WESLEY CHAPEL — About 200 construction workers show up daily at the still-rural campus of Cypress Creek Middle-High, installing utilities, raising walls and otherwise preparing a new 1,500-student school adjacent to the high school that opened there in 2017.
Weather and site conditions have offered some challenges, "but we're tracking right where we want to be," said Jordan Wise, project manager for contractor Ajax.
Right now, the site features rutted dirt paths, mounds of dirt, exposed beams and the other things you'd expect of a work site. Hard hats are required.
When staffers get their keys next July, they'll be greeted by a state-of the-art three-story classroom building, which currently is farthest along, as well as a wing dedicated to arts and a black box theater, a full slate of athletic fields and the rest of a middle school campus designed to hold more students than any other middle school in Pasco County.
It's intended to absorb all the sixth- through eighth-graders who had been attending classes in the high school next door, plus a few hundred more, freeing space for the district to bring more ninth- through twelfth-graders to the campus. Work already is under way to redraw attendance boundaries, it's one of several projects intended to tackle continued booming growth along the State Road 54 corridor, from Wesley Chapel in the east to Trinity in the west.
Over the past nine years, student enrollment in Pasco schools has risen by about 8,500 children, with the number projected to jump by another 1,300 in the year beginning Aug. 12. Most of the schools in the corridor including Cypress Creek are expected to surpass 100 percent of their built capacity for yet another year.
To ease the crunch, the district also plans new classroom wings at Bexley Elementary in Odessa and Sunlake High in Land O'Lakes, a new K-8 campus in the Starkey Ranch subdivision of Trinity, and a new technical high school in Wesley Chapel. Each is being designed, with construction to ensue within the coming year.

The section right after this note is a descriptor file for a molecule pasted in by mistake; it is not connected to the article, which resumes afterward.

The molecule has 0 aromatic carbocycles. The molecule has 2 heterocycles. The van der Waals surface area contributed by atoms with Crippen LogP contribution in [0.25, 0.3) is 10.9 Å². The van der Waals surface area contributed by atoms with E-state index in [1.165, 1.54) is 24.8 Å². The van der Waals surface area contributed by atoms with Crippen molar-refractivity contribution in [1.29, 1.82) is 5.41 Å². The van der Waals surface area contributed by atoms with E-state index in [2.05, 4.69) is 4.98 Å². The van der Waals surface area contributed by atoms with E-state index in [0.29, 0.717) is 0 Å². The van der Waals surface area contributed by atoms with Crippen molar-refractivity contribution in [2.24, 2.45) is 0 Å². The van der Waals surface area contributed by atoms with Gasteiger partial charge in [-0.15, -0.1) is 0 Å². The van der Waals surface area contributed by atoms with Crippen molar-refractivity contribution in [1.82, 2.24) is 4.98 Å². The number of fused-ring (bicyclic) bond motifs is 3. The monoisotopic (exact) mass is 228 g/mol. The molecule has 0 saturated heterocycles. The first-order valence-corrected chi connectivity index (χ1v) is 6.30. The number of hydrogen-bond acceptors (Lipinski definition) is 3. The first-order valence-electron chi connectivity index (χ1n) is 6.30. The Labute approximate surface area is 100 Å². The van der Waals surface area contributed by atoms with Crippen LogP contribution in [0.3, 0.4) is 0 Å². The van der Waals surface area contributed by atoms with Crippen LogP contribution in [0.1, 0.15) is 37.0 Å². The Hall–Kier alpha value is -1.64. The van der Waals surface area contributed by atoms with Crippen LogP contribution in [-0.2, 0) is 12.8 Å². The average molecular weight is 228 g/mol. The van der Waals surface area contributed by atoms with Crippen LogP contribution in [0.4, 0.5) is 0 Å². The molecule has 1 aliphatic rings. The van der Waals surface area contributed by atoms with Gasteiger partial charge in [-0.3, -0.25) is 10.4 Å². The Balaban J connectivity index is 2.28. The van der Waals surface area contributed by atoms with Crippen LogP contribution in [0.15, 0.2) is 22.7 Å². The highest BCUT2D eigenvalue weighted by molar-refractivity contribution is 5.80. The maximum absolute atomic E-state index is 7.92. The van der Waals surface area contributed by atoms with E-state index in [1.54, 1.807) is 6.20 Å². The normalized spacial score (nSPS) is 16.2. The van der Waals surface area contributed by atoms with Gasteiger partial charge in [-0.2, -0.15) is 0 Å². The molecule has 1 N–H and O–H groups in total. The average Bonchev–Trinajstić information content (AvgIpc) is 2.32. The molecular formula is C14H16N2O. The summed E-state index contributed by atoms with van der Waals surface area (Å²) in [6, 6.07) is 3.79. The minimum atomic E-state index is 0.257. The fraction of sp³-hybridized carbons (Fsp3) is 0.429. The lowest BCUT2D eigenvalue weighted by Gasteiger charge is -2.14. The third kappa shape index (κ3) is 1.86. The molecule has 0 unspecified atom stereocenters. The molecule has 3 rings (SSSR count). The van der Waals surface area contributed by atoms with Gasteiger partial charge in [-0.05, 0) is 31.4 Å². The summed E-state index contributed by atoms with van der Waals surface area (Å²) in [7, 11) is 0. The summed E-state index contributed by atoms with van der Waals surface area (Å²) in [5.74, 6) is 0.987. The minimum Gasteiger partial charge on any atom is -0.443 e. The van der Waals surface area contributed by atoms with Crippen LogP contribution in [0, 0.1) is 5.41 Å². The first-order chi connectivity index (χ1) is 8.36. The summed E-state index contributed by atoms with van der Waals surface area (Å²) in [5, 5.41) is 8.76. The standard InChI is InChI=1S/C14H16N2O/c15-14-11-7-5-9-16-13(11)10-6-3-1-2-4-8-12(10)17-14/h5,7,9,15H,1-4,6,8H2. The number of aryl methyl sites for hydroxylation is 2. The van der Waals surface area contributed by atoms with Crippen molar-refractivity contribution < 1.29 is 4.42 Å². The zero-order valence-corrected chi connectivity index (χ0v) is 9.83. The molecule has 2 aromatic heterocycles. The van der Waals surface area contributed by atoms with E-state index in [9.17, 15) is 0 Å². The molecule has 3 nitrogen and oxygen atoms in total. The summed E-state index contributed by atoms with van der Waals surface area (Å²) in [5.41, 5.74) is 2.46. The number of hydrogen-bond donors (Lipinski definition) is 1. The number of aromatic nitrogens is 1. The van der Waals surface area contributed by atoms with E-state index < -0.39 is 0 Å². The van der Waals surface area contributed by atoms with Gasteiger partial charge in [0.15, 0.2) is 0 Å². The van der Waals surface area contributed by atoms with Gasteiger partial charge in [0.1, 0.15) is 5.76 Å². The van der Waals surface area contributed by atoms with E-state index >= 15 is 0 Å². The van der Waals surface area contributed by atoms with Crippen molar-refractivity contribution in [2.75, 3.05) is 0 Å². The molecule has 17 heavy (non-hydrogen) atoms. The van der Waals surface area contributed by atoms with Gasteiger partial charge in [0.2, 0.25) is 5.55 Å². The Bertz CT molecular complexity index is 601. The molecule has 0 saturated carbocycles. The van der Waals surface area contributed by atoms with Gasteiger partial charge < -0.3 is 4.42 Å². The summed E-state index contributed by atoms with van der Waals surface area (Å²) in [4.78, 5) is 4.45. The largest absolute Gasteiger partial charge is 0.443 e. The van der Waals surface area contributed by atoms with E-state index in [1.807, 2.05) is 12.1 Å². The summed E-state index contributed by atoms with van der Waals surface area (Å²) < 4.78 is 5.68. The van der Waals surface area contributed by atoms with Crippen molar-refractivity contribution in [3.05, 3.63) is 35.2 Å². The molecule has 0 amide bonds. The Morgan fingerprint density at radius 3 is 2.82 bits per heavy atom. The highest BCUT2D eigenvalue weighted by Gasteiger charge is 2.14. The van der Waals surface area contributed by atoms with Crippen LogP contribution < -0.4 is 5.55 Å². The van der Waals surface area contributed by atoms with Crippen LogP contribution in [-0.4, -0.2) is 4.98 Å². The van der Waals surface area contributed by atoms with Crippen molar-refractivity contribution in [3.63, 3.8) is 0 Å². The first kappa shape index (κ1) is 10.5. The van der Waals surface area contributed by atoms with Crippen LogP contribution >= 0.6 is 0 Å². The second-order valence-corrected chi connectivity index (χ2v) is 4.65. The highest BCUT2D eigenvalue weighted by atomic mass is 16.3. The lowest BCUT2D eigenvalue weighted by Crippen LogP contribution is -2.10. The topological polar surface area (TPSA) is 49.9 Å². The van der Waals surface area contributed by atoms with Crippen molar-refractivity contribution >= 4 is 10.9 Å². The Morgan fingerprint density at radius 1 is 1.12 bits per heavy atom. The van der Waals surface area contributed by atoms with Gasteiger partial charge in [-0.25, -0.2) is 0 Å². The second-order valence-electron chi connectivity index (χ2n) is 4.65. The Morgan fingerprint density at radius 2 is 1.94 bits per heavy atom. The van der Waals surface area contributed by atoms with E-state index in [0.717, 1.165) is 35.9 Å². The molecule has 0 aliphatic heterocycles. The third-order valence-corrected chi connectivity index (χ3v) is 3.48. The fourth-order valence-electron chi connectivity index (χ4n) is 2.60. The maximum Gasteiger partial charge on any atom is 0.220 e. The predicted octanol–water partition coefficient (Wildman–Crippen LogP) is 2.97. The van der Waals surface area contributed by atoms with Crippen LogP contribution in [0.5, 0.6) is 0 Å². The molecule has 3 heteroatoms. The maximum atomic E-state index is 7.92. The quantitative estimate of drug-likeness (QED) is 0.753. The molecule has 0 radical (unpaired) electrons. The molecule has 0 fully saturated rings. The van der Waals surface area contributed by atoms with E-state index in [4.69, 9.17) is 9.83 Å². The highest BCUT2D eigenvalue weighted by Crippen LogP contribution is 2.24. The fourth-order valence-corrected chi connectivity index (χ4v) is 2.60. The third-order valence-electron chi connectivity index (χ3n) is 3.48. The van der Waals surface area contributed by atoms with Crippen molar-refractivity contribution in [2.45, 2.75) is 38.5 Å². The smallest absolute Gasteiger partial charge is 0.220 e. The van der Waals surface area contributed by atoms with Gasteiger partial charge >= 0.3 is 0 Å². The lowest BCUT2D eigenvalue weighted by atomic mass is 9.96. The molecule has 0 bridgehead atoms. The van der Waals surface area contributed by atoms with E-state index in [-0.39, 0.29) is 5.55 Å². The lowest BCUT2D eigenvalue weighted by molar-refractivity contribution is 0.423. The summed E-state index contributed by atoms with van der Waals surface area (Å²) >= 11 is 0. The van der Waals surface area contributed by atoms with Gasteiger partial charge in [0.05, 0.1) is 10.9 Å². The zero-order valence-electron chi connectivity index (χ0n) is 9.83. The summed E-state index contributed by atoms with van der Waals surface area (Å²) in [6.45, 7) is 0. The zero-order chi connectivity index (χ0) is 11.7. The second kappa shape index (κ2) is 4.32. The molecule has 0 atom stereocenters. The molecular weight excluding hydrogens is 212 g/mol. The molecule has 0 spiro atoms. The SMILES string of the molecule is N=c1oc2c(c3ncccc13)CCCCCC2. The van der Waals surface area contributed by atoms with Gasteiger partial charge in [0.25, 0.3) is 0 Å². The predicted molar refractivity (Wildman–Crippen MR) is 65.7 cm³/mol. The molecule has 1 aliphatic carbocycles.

Campus-wide renovations including added seats have already begun at Land O’Lakes and Zephyrhills high schools. The Land O'Lakes High project is nearing completion, while the Zephryhills one enters its second phase this year.
A new 17-classroom wing opens at Zephryhills this fall, freeing space for a major overhaul of the previously existing structures.
District planners anticipate that these initiatives, along with corresponding changes to attendance boundaries, will make critical dents at several crowded schools including Odessa and Connerton elementary schools, Seven Springs Middle and Mitchell High. Planned charter schools in Wesley Chapel should help reduce the burden at elementary campuses in that community, they added.
One school remains a point of continued concern.
Wiregrass Ranch High only recently came off 10-period days because of significant crowding, its numbers reduced with the opening of Cypress Creek Middle-High two years ago.
Ongoing housing development in the area has kept the pressure on Wiregrass Ranch, though. It’s already headed back to 141 percent of its capacity, with its 2,310 expected students spilling over into about two-dozen portable classrooms.
Superintendent Kurt Browning recently told the School Board that his staff is doing all it can to prevent the school from returning to 10-period days.
The administration has hopes that the opening of the east side technical school in 2021 will draw some students, and that rezoning with the debut of the standalone Cypress Creek Middle will provide some relief, too.
Will it help? Similar efforts really haven't. Homebuilders have won permission to develop more, regardless of school seat availability.
County officials have noted, along with some residents, that the district has plenty of open seats. It's just that they're in places like Holiday and Shady Hills, and not necessarily where the new homes are going.
District leaders have not been willing to completely revamp their attendance maps to move kids to open seats. That's been seen as even more disruptive than shifting assignments within closer proximity to the schools.
Families keep flooding the Wiregrass Ranch zone faster than the district can keep up. The high school’s numbers shrink briefly with each change, but quickly return to their old levels, keeping the pressure on, district planner Chris Williams said.
Even so, the district has no immediate plans to add new buildings on that campus, deputy superintendent Ray Gadd said.
At Wiregrass, which already has so many portables, such a project would simply replace old seats with new ones, Gadd explained. By contrast, a new wing at Sunlake High — sitting at 117 percent capacity with major housing developments pending — could have the benefit of adding student stations while also getting rid of the handful of portables there.
“With the limited capital dollars we have, it doesn’t make any sense to us … just building a building to replace portables,” Browning said.
Instead, the officials said they will wait to see the effect of the rezonings and added schools before taking any action. If Wiregrass Ranch remains too crowded even after that, then they have a proposal to begin a classroom wing within the 10-year capital plan as a Level 3 priority — behind air conditioning improvements, but ahead of renovating the cafeteria.
Contact Jeffrey S. Solochek at firstname.lastname@example.org. Follow @jeffsolochek.